Suffering from chronic, cyclical or spontaneous pain, those who lie down have a common posture. Their loneliness too, despite the addition of their voices. Themselves struggling with frequent pain, Martine Delvaux and Jennifer Bélanger pay tribute to these women, in the elongateda book about suffering and resilience.
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When they claim to have written this lengthy essay, in the midst of the pandemic, the two authors are not using a figure of speech. It is literally in their respective beds, like Frida Kahlo, lying down, but disciplined, that they wrote the sum of fragments that make up this short work.
“We have the same work pace, which is frenetic, it’s paradoxical, says Martine Delvaux, novelist and essayist. We work extremely fast because we are always afraid of running out of time. Every day, we sent each other snippets. We wrote this book much faster than we could imagine. Because we have too much production compared to the pain we suffer. »
In his case, it is back pain caused by disc degeneration due to a fall and diagnosed in 2012. “It’s only from the cervical to the lumbar, it’s as if my spine was 20 years older than me,” he illustrates. . Sitting in his publisher’s offices for the interview, when he had been in bed for just two weeks, was “painful” and he felt the need to get up at some point.
Jennifer Bélanger has no diagnosis. And that adds to her suffering.
I was on medical leave for a while, then I gave up. It’s chronic fatigue, so to speak, and headaches. I think they may be migraines related to the eyes. But I don’t have a diagnosis.
Together, the authors know a lot about pain. Jennifer Bélanger has made the body of the sick woman the subject of her doctoral thesis supervised by Martine Delvaux, professor of literature at UQAM. This female pain was also present in her first novel, Menthol, published in 2020 and a finalist for the Governor General’s Literary Awards. As for Martine Delvaux, she submitted a grant application for a major research project on chronic pain in women in relation to the literature.
Then last year, together, they participated in the OFFTA festival to present pain as approached by the American writer Anne Boyer, who was diagnosed with a very aggressive form of breast cancer at the age of 41, and the African-American feminist. activist and essayist Audre Lorde, who died of cancer.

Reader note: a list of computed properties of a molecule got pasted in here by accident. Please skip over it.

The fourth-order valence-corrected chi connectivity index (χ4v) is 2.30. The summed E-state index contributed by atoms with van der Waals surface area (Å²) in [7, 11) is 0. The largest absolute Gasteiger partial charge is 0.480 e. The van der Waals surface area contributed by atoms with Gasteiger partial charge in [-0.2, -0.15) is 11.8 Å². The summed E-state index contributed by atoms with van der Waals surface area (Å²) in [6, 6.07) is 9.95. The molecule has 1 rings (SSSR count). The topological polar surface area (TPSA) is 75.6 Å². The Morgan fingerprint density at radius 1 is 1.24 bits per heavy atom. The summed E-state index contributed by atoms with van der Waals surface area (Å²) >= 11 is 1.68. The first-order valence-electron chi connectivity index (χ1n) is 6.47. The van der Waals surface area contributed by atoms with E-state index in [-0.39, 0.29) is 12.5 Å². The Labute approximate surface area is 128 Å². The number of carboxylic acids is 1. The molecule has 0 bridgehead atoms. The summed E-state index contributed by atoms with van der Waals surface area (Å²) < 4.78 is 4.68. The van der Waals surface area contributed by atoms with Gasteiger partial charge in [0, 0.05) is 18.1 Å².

name the unnameable
In their essay, Martine Delvaux and Jennifer Bélanger surrounded themselves with these two women, as well as several others, writers, artists, filmmakers, to combine their personal stories with those of those who also lived the horizontal life. In their texts they drew their way of naming pain. “What interests us, I think, from the beginning, is that pain is unspeakable, it is indivisible, explains Martine Delvaux. That is why torture exists, that is, an executioner can torture because he will not feel the pain. This indivisible was at the center, consciously or not, of the writing exercise. »
Thus, the book is an amalgamation of fragments of texts that are sometimes intimate, sometimes etymological, historical or inspired by significant works. The authors also explore the figure of the reclining woman in art, often seen by the man. However, this woman is not only pain, like the woman lying down in general who, Jennifer Bélanger points out, “represents many emotions: ecstasy, pain, desire, the desire to seduce.” There is also this desire among the authors “to show the bed as a place where we live, adds Martine Delvaux. And maybe remove the cliché that if you’re lying down, you’re not doing anything. we are lying down Because there is a feeling of guilt and fear of suspicion among those lying down: are they believed?
Women certainly don’t have a monopoly on pain, but often in history they have been called lazy, hysterical, or crazy.
“By going there with larger strokes, we wanted to highlight something that is documented: women’s pain, it’s under-treated,” Martine Delvaux underlines. “And it becomes more complex with questions of race, class, sexual orientation, continues Jennifer Bélanger. These are still blind spots in medicine. »
Voices tend to rise and Martine Delvaux cites as an example Lotus-Menus, Véronique Cloutier’s documentary series on menopause and hormone therapy. “If it is not treated, if we do not take care of these women who are at the top of their productivity, we basically exclude them from society, she denounces. What are we operating? »
For her chronic pain, the teacher says she has the support of her employer, who has promised to adapt her task to her abilities. “The fact is that I suspect that my career, in any case academic, will be shortened, probably because of that. »
Also for Jennifer Bélanger, the horizon is “blurred”: “I am not yet established in a professional environment, but it makes me wonder what I have in front of me, what are my possibilities? »
” […] Who decreed that the future belongs only to those who stay up after getting up early?
Jennifer Belanger and Martine Delvaux
In bookstores on October 12
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